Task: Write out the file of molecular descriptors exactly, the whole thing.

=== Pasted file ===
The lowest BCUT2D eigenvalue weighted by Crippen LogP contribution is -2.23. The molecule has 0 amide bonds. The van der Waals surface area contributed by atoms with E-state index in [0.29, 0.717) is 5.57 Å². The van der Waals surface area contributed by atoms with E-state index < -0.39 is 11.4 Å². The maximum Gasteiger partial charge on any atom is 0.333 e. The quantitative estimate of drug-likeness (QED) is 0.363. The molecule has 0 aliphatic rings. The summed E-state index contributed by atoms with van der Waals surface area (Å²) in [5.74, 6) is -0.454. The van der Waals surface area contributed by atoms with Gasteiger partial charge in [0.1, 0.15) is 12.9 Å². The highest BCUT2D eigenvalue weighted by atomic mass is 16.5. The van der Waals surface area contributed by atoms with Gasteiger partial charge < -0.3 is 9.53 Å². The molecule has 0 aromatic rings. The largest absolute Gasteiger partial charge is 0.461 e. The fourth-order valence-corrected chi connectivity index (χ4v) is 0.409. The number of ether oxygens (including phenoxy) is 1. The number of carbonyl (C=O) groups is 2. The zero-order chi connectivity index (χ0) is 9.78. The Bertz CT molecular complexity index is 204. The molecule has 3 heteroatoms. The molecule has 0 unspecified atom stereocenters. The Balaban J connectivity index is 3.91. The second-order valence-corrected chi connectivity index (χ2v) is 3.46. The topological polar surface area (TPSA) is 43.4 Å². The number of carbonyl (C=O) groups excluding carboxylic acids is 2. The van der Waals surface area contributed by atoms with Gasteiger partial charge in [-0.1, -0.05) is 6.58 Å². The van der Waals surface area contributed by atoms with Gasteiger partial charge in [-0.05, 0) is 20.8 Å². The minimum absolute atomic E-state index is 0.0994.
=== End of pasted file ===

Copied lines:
The lowest BCUT2D eigenvalue weighted by Crippen LogP contribution is -2.23. The molecule has 0 amide bonds. The van der Waals surface area contributed by atoms with E-state index in [0.29, 0.717) is 5.57 Å². The van der Waals surface area contributed by atoms with E-state index < -0.39 is 11.4 Å². The maximum Gasteiger partial charge on any atom is 0.333 e. The quantitative estimate of drug-likeness (QED) is 0.363. The molecule has 0 aliphatic rings. The summed E-state index contributed by atoms with van der Waals surface area (Å²) in [5.74, 6) is -0.454. The van der Waals surface area contributed by atoms with Gasteiger partial charge in [0.1, 0.15) is 12.9 Å². The highest BCUT2D eigenvalue weighted by atomic mass is 16.5. The van der Waals surface area contributed by atoms with Gasteiger partial charge < -0.3 is 9.53 Å². The molecule has 0 aromatic rings. The largest absolute Gasteiger partial charge is 0.461 e. The fourth-order valence-corrected chi connectivity index (χ4v) is 0.409. The number of ether oxygens (including phenoxy) is 1. The number of carbonyl (C=O) groups is 2. The zero-order chi connectivity index (χ0) is 9.78. The Bertz CT molecular complexity index is 204. The molecule has 3 heteroatoms. The molecule has 0 unspecified atom stereocenters. The Balaban J connectivity index is 3.91. The second-order valence-corrected chi connectivity index (χ2v) is 3.46. The topological polar surface area (TPSA) is 43.4 Å². The number of carbonyl (C=O) groups excluding carboxylic acids is 2. The van der Waals surface area contributed by atoms with Gasteiger partial charge in [-0.1, -0.05) is 6.58 Å². The van der Waals surface area contributed by atoms with Gasteiger partial charge in [-0.05, 0) is 20.8 Å². The minimum absolute atomic E-state index is 0.0994.